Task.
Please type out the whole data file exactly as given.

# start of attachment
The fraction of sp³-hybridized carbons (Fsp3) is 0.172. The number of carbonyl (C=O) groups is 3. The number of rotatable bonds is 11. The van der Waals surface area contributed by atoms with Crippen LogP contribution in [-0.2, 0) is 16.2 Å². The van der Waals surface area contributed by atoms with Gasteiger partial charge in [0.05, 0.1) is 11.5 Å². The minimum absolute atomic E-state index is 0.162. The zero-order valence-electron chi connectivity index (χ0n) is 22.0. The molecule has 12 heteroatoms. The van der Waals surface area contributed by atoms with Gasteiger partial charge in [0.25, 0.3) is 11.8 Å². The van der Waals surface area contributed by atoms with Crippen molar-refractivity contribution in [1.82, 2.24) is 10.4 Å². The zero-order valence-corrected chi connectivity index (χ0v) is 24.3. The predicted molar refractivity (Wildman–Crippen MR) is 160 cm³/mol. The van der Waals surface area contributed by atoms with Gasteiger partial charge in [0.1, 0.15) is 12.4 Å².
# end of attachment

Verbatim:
The fraction of sp³-hybridized carbons (Fsp3) is 0.172. The number of carbonyl (C=O) groups is 3. The number of rotatable bonds is 11. The van der Waals surface area contributed by atoms with Crippen LogP contribution in [-0.2, 0) is 16.2 Å². The van der Waals surface area contributed by atoms with Gasteiger partial charge in [0.05, 0.1) is 11.5 Å². The minimum absolute atomic E-state index is 0.162. The zero-order valence-electron chi connectivity index (χ0n) is 22.0. The molecule has 12 heteroatoms. The van der Waals surface area contributed by atoms with Gasteiger partial charge in [0.25, 0.3) is 11.8 Å². The van der Waals surface area contributed by atoms with Crippen molar-refractivity contribution in [1.82, 2.24) is 10.4 Å². The zero-order valence-corrected chi connectivity index (χ0v) is 24.3. The predicted molar refractivity (Wildman–Crippen MR) is 160 cm³/mol. The van der Waals surface area contributed by atoms with Gasteiger partial charge in [0.1, 0.15) is 12.4 Å².